Comparison of Antigens Conjugates and Cutoff Values

By far the most important parameter in an ELISA, or in any test that measures a specific autoantibody, is the antigen. Each antigen has to be optimized to detect the clinically important autoantibody it was designed to measure. Very often a native antigen produced in a human or closely related mammal works better than a cloned antigen or an antigen from a source far removed from humans on the evolutionary tree. The interpretation generally given for this finding is that most autoantibodies are produced by an immune response against the antigen in the host. So even though the immune response is abnormal in the sense that the person is reacting against something in their own body, it is a typical antibody response because the autoantibodies are exquisitely tuned to recognize the antigen that stimulated them in the first place.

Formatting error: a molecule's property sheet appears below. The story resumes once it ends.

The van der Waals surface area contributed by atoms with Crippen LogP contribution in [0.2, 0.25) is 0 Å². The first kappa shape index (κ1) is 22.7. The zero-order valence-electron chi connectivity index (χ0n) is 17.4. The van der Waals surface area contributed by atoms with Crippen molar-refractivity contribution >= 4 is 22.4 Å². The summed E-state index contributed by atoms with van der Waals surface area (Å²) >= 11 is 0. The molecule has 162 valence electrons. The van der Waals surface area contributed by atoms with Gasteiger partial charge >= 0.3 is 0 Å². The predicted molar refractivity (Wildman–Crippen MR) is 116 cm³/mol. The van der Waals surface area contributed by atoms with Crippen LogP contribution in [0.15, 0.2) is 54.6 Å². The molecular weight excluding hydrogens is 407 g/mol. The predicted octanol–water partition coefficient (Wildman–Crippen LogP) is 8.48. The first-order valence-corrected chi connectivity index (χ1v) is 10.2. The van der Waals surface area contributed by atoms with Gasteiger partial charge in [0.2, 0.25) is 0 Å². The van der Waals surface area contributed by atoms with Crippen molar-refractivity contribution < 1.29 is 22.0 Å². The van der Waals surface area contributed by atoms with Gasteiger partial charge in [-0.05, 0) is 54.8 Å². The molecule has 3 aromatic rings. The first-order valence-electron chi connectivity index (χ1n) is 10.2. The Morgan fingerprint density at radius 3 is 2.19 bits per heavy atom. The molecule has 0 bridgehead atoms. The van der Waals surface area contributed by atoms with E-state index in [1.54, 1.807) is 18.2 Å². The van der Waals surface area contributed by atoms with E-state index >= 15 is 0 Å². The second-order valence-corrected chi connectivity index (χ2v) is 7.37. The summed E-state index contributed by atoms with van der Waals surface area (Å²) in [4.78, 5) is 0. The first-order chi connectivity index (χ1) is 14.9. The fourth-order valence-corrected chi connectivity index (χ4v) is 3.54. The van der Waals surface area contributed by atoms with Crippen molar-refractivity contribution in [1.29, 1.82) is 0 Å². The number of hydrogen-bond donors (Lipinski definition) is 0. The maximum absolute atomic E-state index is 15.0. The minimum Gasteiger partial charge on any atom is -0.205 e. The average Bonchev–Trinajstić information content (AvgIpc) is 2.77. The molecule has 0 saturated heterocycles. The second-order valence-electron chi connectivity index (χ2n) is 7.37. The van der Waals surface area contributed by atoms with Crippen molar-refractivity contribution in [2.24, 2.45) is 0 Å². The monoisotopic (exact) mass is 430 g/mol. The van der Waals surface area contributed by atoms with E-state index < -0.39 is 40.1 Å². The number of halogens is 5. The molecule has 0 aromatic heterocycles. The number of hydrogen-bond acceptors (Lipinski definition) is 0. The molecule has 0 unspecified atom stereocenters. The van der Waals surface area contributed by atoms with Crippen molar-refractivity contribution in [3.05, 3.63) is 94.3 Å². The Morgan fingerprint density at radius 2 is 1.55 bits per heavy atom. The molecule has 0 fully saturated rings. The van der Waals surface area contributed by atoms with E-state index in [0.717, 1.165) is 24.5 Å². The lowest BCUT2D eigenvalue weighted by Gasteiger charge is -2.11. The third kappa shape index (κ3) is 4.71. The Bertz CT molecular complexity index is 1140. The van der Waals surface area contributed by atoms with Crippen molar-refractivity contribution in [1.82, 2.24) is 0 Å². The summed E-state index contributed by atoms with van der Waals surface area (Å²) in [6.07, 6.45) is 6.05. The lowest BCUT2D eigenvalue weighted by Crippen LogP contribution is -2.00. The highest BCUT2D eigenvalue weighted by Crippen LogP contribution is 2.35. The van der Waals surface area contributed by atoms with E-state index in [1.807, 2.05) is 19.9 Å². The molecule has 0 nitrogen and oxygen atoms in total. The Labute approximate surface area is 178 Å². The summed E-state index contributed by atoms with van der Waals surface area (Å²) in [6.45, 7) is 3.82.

Native antigens may work best for a number of reasons. Some autoantibodies recognize epitopes that are expressed in a macromolecular complex comprised of two or more separate macromolecules. There are diagnostically important antibodies in SLE and drug-induced lupus patients that recognize chromatin but not isolated DNA-free histones or histone-free DNA [55, 56]. Similarly, antibodies recognizing the native RNP particle, but not the individual proteins or RNA moiety, are found in patients with SLE and mixed connective tissue disease [57]. In some cases autoantibodies recognize parts of proteins that are changed by post-translational modifications. The best example of this is the recently discovered autoantibody reactivity in RA patients that recognize only proteins whose arginines have been changed to citrulline [5]. Finally, there are numerous examples of autoantibodies that recognize conformational epitopes that are present on the native form of the protein but not on the denatured protein [58].